In which I learned something.

Monday, I was wrong. I was grumpy and tired, as I usually get when we lose an hour during the spring Daylight Savings Time adjustment. I vaguely remembered from somewhere in my school career that the clocks were changed for the benefit of farmers. And since I couldn’t remember exactly, I asked Twitter.

I got one response, and I couldn’t really argue with it.

My assumption was that DST was something that only the United States, and maybe a few others, still practiced. A backward, holding-on-to-the-past nonsense custom that we should really get rid of. You know, like our refusal to use the metric system.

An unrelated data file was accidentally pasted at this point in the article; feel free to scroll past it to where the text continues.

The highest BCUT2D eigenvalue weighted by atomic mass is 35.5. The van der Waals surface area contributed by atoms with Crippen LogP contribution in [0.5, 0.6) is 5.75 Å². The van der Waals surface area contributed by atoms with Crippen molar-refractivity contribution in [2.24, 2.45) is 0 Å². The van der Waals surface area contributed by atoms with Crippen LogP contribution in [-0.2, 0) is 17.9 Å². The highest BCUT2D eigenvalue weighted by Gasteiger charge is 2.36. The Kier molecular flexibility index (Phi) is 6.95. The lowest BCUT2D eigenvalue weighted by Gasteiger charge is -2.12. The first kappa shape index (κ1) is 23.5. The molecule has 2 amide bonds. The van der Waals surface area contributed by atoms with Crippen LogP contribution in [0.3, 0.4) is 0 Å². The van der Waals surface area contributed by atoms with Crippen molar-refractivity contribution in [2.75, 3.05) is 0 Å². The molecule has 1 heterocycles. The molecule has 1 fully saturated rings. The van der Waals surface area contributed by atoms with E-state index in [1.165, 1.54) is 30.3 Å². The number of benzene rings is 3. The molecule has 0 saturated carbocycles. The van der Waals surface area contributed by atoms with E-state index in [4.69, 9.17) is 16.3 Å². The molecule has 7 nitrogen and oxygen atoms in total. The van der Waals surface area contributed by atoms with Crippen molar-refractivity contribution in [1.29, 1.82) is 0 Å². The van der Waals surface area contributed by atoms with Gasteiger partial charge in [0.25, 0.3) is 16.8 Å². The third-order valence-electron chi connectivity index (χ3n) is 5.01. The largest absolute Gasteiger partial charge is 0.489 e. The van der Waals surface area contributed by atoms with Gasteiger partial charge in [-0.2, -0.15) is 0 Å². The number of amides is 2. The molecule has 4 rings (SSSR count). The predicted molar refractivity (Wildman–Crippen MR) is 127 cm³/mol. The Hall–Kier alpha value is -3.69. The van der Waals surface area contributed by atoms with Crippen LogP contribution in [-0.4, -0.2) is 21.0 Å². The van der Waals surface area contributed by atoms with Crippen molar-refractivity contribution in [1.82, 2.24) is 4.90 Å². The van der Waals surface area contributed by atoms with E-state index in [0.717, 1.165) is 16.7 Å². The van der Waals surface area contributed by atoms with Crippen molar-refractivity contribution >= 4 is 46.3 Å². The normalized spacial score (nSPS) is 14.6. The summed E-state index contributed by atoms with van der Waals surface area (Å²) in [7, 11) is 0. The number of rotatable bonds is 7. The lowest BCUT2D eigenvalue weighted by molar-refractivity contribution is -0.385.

Turns out, we’re not. We’re not even one among a few. I found this article, and this map:

The blue bits are where DST is observed. The orange bits are where it’s formally observed. The red bits chuck it to the wind. If you count formal and actual observing, most of the world still observes DST.

So, I learned that one of my preconceptions was not only off, but completely erroneous. The origins of DST have nothing to do with farmers. Farmers lobby against it, in fact. It’s observed over quite a bit of the world. So, in about a year from now, I’m going to try for less grumbling and more coffee, ready at hand.